"The most important aspect is we are all part of the world community," Watson said. "We have no right to stifle that debate… as long as we are secure in our community. We can’t give in to the tree-spiker mentality."

Speaking with emotion about the four Canadian soldiers killed in Afghanistan last week, Watson said they paid the ultimate price.

"What that price is is the sole question before council," he said.

Brian Buchholz, who leads Remembrance Day services in Whistler, said his reasons for opposing the conference had to do with his daughter. Referring to the Pacific North West Economic Region conference in Whistler last summer, which attracted protesters and RCMP wearing camouflage and carrying automatic weapons, Buchholz said he came to Whistler for certain reasons.

"We can’t crawl under a rock, but I don’t want to expose my family to this," he said.

That sentiment, that Whistler is not a place for confrontations over global issues, which could spill over into violence, was repeated by several speakers. Kirby Brown said it is "that fantasy, that escape from downtown that makes this place special. It’s the twinkle in the snow, not the blood in the grass."

John Grills said riot police "scare the hell out of me," but he supported inviting the WEF.

"We’re starting to pick and chose who comes here. We haven’t done that before." Referring to speakers who said they oppose the WEF because it is made up of 1,000 of the world’s top corporations, Grills said: "We’re saying the corporate elite can’t come. That’s not why we built this place."

Eckhard Zeidler suggested the only way to know what will happen is to host the WEF once.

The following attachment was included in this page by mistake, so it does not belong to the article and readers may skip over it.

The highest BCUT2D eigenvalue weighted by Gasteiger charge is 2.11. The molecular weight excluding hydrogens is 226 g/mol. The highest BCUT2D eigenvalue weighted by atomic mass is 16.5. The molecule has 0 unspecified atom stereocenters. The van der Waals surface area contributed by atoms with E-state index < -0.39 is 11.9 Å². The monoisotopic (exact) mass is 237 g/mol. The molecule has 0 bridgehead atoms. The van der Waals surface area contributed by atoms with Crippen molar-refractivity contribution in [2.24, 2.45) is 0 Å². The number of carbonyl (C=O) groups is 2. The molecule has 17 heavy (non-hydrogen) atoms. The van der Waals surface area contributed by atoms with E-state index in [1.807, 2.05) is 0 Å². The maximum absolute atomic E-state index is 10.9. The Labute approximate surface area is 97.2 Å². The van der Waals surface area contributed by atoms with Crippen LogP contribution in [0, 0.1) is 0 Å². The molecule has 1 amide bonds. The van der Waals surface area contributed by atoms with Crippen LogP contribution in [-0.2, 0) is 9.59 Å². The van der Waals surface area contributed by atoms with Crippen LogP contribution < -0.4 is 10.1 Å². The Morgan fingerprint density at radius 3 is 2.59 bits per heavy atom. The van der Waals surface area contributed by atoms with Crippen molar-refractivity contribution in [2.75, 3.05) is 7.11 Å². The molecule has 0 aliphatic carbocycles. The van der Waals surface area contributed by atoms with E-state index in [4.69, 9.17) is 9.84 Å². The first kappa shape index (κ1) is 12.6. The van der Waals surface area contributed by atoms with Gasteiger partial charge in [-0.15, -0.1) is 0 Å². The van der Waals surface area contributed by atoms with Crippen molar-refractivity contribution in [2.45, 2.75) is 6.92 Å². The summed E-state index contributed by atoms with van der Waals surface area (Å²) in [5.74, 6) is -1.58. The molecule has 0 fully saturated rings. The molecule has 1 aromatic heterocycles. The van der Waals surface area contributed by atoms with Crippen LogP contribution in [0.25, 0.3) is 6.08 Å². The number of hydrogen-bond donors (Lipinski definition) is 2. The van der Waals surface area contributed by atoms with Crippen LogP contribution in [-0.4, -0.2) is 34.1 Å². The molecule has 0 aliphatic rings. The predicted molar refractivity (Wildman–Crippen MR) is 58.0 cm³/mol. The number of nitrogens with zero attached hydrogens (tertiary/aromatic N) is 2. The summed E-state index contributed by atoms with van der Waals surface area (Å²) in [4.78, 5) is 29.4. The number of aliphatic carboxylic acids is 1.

"We’ve grown up enough to have the debate," Zeidler said. As for concerns about Whistler’s image being tarnished by television images of barbed wire and riot police, Zeidler said: "We don’t have the information unless we host this conference."

Gord McKeever said one of his main reasons for supporting the WEF was because to reject it may compromise senior governments’ support for the 2010 Olympic bid.

"Jean Chretien is near retirement and he’s looking for his place in history," McKeever said. "Chretien can afford to say ‘forget about Vancouver in 2010, Toronto will get the (summer) Games in 2012. There’s not a snowball’s chance in hell that if Toronto gets the 2012 Games Vancouver and Whistler will get the Winter Olympics for decades."

The pro-WEF arguments were countered by some people who had ethical concerns about the corporations that belong to the forum. "Is the WEF what you want to be promoting on a global level? Is it really what we stand for?" asked one speaker.

A woman who identified herself only as Marie, 22, noted there were a lot of business owners and people of a certain age supporting the WEF, but said the WEF is not going to do anything for young people.

"I would like to make my living here, but it’s difficult. The distance between the rich and poor is growing. The WEF wouldn’t do anything for the social glue of Whistler," she said.

After the final speaker Mayor Hugh O’Reilly commented that the World Economic Forum’s annual meeting is "all about dialogue" and that the forum should be supported where ever they have their meeting.

Melamed, although he ultimately supported the qualified invitation, echoed some speakers’ concerns that there is a trend toward elitism and gentrification in the resort, which he found disturbing. He suggested the issue can be dealt with in the Comprehensive Sustainability Plan now being drafted.